Alestorm Talk to Rock-Zone UK

November 13, 2012

Avast, ye landlubbers! From the deepest darkest depths of eastern Scotland comes Alestorm, a drunken band of numpties on an epic quest to slay posers, drink beer, and be the greatest damn band that ever did sail the seven seas! Describing their style as “True Scottish Pirate Metal”, Alestorm plays an infectious blend of folk and power metal in the vein of bands such as Korpiklaani and Turisas, but with a unique piratical twist. Alestorm coming to kick ass and chew gum. And they’re all out of gum.

Drawing on wide stylistic influences, such as Bal-Sagoth and Primordial to name but a few, Alestorm released their debut album “Captain Morgan’s Revenge” in 2008 to great critical acclaim, followed swiftly by their sophomore album “Black Sails at Midnight” in 2009. Now, after cementing their reputation as a kick-ass live band with countless hundreds of shows around the world, Alestorm returns in 2011 with their third album “Back Through Time”.
 
These grand purveyors of the finest Pirate Metal (yeah, until I heard it i thought “what?” but trust me – if you like songs about drinking, songs about pirates and you like metal you will LOVE Alestorm!) kindly took the time to talk to Rock-Zone just before hitting the stage as support to Dragonforce. Christopher, Dani and Elliot even kindly brushed over my Freudian faux pas (“Don’t mention Halestorm, don’t mention Halestorm”…….”So what’s it like being in Halestorm?” – doh!) and even offered me beer…what a lovely set of pirates!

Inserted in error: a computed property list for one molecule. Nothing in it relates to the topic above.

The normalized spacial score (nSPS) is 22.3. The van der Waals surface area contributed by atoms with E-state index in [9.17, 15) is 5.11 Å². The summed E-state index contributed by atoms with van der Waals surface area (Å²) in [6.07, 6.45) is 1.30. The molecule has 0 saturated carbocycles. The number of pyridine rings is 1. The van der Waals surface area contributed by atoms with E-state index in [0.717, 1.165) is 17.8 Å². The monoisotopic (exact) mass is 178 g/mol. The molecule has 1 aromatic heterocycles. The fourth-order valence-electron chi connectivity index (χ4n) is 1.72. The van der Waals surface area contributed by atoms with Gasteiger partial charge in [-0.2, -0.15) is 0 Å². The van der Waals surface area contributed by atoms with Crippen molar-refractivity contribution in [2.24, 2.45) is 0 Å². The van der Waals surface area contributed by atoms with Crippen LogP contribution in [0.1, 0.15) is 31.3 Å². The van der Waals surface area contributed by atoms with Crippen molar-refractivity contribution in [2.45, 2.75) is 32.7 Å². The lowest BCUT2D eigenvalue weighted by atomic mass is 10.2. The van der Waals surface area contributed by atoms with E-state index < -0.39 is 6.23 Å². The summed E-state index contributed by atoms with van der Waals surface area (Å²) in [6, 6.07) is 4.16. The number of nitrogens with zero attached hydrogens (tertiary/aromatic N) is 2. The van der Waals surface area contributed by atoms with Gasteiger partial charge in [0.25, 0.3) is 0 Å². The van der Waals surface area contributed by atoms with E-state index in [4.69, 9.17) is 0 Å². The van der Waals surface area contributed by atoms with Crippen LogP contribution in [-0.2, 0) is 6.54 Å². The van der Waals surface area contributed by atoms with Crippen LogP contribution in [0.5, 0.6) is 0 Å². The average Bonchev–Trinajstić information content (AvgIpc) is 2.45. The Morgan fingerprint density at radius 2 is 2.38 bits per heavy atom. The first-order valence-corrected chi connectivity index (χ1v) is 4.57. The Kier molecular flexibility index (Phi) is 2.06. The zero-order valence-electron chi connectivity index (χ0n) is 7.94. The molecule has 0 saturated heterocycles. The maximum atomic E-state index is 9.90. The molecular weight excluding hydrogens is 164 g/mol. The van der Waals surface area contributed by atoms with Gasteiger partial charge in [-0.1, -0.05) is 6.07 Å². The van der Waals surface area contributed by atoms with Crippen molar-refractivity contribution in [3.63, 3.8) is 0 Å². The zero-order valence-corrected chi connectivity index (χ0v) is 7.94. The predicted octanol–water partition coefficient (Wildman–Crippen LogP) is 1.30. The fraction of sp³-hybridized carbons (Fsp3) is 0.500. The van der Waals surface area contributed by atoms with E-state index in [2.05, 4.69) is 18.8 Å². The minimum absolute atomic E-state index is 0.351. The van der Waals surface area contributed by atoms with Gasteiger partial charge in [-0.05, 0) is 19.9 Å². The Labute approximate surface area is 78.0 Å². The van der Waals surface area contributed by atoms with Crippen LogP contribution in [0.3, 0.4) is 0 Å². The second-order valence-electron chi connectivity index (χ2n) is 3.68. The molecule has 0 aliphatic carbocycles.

So what’s the best thing about being Halestorm…er, oops…Alestorm?

Well the best thing about Halestorm is the sexy chick. But the best thing about Alestorm is….everything. It’s not a nine to fivea bunch of mates out on the road, playing guitars and keyboards and getting paid for it. People also tend to bring you gifts of rum and that seems to be a profeesional obligation becasuse we’re pirates. In fact the worse you feel the next morning, the better you’ve done your job!

What first made you want to choose this as your way of life (making music is clearly more than just a living), your earliest influences and the like?

Well we are making a living out of it in that we don’t have time to get a proper job. At the moment we’re touring endlessly. We have December off but then we go back out on the road in January so not really leaves much time to work in HMV or wherever. We don’t do badly but our credit rating seems to suffer.

Why wouldn’t you want to play in front of a couple of thousand people a night? Who wouldn’t want to take this opportunity? But in terms of influences (Dani) I saw Polish band Decapitated in 2002 – who were the first band I went to London to see and since then I have been fortunate enough to be their guitar tech. and now I’m good friends. We all from very different backgrounds.

(Chris) I like that Harald dude from DRI. He’s everything I love in a bass player – not very good, a maniac and at the end of the night he was trying to drink stuff through his eyes.

(Dani) We were in Mexico with Overkill and DRI and Harald chugged a whole bowl of chillis – and he’s not supposed to eat spicy things! So he ended up in hospital unable to breathe.